Many pharmacies don’t offer the drug that can save the lives of people suffering from opioid overdoses, according to three new studies.
A recent study published in the Journal of the American Medical Association on Tuesday reported 25 percent of pharmacies it surveyed in Texas didn’t have naloxone in stock, even as the National Institute on Drug Abuse reports that more than 115 people die each day from opioid overdoses.
The drug reverses the effects of opioid overdose, but 84 percent of Texas pharmacies would give out the drug to customers without a prescription.
“More naloxone in the hands of friends and family can save lives,” researchers wrote in a new survey of Texas pharmacies.
One reason for reluctance on behalf of some pharmacies to give out naloxone could stem from some pharmacist-led intervention programs.
The study found that chain drug stores surveyed in Texas — CVS, Walgreens, Walmart, and HEB — were most likely not to require a prescription to give out naloxone.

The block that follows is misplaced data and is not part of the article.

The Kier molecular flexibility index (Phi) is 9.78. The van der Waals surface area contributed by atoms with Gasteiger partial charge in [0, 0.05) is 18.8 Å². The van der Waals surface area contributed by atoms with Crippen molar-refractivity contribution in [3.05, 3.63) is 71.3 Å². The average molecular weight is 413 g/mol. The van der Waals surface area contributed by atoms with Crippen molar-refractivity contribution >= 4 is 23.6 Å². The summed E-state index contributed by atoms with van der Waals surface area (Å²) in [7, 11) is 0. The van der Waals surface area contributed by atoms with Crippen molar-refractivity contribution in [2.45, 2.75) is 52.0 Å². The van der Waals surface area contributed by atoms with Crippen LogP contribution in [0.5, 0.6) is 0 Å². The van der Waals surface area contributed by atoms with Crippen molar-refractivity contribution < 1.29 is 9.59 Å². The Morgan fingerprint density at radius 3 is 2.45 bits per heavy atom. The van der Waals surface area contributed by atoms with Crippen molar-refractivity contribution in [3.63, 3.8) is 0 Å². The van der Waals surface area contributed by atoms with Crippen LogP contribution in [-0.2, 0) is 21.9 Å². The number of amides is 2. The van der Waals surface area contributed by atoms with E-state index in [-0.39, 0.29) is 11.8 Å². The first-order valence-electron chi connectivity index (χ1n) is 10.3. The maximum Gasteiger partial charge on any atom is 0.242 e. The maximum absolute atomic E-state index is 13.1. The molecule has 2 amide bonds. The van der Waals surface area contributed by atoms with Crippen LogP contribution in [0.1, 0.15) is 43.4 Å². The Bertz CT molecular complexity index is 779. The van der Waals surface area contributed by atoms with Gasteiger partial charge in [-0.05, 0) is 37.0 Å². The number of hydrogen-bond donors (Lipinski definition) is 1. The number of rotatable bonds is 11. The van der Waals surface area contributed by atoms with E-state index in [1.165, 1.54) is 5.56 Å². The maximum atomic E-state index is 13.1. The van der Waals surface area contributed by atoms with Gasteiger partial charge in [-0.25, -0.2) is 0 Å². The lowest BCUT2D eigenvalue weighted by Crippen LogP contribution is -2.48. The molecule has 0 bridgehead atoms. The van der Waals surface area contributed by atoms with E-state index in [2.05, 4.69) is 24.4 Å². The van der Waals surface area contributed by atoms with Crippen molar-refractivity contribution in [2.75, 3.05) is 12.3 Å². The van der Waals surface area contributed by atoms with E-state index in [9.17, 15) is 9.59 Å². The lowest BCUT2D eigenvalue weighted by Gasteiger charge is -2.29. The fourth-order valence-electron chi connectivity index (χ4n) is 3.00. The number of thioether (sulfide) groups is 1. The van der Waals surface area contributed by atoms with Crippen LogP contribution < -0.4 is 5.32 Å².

A new study in California revealed similar data. It surveyed 1,147 pharmacies two years after California gave pharmacists permission to dispense naloxone without a prescription, but only 23 percent said they would provide naloxone.
Although access to naloxone has grown around the United States, not all pharmacies have heard the call.
“Patients may face a delay in access to the drug,” concluded authors of the new study.
Study authors Dr. Michael Steinman of the University of California, San Francisco, and Dr. Seth Landefeld of University of Alabama at Birmingham also wrote an editorial about pharmacies reluctance to dispense the drug.
“Improved training of pharmacists may be needed to make naloxone universally available for the prevention of opioid-related deaths,” Steinman and Landefeld wrote. “Such efforts will require resources, investment, and organizational support.”
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